For my final day of Turkish Food Week, I’d like to wrap up with a few more interesting dishes I encountered on my journey. We’ll return to my regular unvegan lifestyle next week!
Cigarette bread is a mysterious food that was first served to me at the Ban Ban Cave Restaurant in Cappadocia. Considering how many cigarettes Turkish people smoke everyday, I wouldn’t have been surprised if someone told me cigarette bread was just a new way they found to ingest tobacco. For all I knew, it could have been bread wrapped around an actual cigarette. I bit in with immense curiosity and found it to just a thin shell of bread, wrapped around ricotta cheese and fried. This is probably only slightly healthier than actual cigarettes. It quickly became one of my favorite dishes in Turkey.
In the frozen wasteland of Cappadocia, the man running my cave hotel recommended a restaurant close by, called Orient. It was a short trek, but froth with difficulties like ice and snow. After a few slips and close brushes with icy death, I made it inside.
I checked out the menu, remembering that the guy at my cave had recommended the steak. After a short glance, I found the “Minute Steak.” The name wasn’t terribly specific and I wondered what it could possibly mean. Did it take a minute to cook? A minute to eat? Maybe it was minute in the sense of being small? Perhaps it was Turkey’s version of Minute Maid? My curiosity got the best of me and I ordered.
Before I left for Turkey, a friend of mine told me I had to go to a restaurant called Doy Doy in Istanbul. Since he hadn’t been to Turkey in a couple years, I took him seriously. It’s not often that someone remembers the name of a restaurant they went to in a foreign country while traveling the world, even one with a name so memorable as Doy Doy.
I was told that I could find Doy Doy behind the Blue Mosque, which isn’t exactly a small building. In fact, it’s hard just to tell what the front of the mosque is, let alone the back. I encircled the building before I found a cobblestone street that I hoped would lead me to Doy Doy. I rounded a corner, and there in bright yellow stood a building with a sign reading Doy Doy. I finally made it, but would it live up to the expectations?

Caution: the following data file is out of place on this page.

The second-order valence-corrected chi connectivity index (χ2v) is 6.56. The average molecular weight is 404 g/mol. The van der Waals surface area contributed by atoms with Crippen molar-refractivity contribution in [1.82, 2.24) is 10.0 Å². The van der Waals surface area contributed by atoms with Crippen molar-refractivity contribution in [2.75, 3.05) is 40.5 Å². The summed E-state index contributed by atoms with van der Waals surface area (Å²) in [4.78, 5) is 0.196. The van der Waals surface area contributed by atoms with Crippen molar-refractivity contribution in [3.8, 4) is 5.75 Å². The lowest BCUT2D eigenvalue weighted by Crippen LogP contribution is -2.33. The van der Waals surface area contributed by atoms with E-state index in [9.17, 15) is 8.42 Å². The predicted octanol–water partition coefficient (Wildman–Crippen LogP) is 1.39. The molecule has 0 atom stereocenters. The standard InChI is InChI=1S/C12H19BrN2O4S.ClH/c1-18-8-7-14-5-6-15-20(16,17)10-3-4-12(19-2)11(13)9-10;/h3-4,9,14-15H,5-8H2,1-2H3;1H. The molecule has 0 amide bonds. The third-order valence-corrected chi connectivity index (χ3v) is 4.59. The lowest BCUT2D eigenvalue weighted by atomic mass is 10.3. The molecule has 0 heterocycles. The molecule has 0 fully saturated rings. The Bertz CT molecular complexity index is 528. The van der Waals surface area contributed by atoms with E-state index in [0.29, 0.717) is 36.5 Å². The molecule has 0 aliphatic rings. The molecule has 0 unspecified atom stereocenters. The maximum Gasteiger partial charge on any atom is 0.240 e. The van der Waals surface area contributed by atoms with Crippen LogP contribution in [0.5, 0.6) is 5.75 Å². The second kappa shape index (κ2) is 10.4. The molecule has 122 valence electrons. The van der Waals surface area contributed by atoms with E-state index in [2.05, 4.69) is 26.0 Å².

Where I come from, we have a very limited view of what we call “kebabs.” For starters, we spell them k-e-b-a-b-s and assume that is the only way they can be spelled. Believing that the Turks just couldn’t spell the word, I laughed my way through all of the restaurants in Turkey that said k-e-b-a-p-s. Eventually, I realized that it was just another spelling of kebabs. I guess the restaurants got the last laugh.
Spelling, though, is not the only difference in perception of kebabs that I have with Turkey. I have also always been under the impression that kebaps are pretty much just foods grilled on sticks. Again, Turkey proved me wrong…twice!
The first strange kebap I had was the “Pottery Kebap.” This was in the Uranus Cave Restaurant in Cappadocia, which was a stop on my guided tour. Before delving into this mysterious kebap, I’d like to go off on an unvegan tangent. Anyone who says it’s difficult to travel as a vegetarian is a bold-faced liar. In all my traveling, on all the tours I’ve been on, the guide always makes sure to ask if anyone is a vegetarian. This was no different in Turkey. Before arriving at the cave, my guide asked about vegetarians, but made no effort to accommodate unvegans. As such, I was stuck praying that the meal I was about to get would be fit for an unvegan such as myself.
Having just returned from a vacation in Turkey, I have decided to do a series of posts regarding my unvegan experiences abroad. Today’s review is about “pide” (pronounced pee-day), also called Turkish Pizza.
Eating something called Turkish Pizza really seems like a misnomer to me. I’m not sure if it is Turkey’s take on pizza, or perhaps they found that calling it Turkish Pizza makes it more approachable for visitors who may not have ever heard of “pide”. Either way, my first pide looked nothing at all like pizza. I got it at the Karadeniz Aile Pide & Kebap Sofrasi in the Sultanahmet district of Istanbul. It was called the pide with spicy meat pieces and the waiter told me the meat was beef. When it came, it looked more like a calzone than a pizza, and true to it’s word, it was full of meat pieces. The pieces, however, were not spicy, as I think they meant to write “spiced meat pieces.” Regardless, it was delicious and made me want more.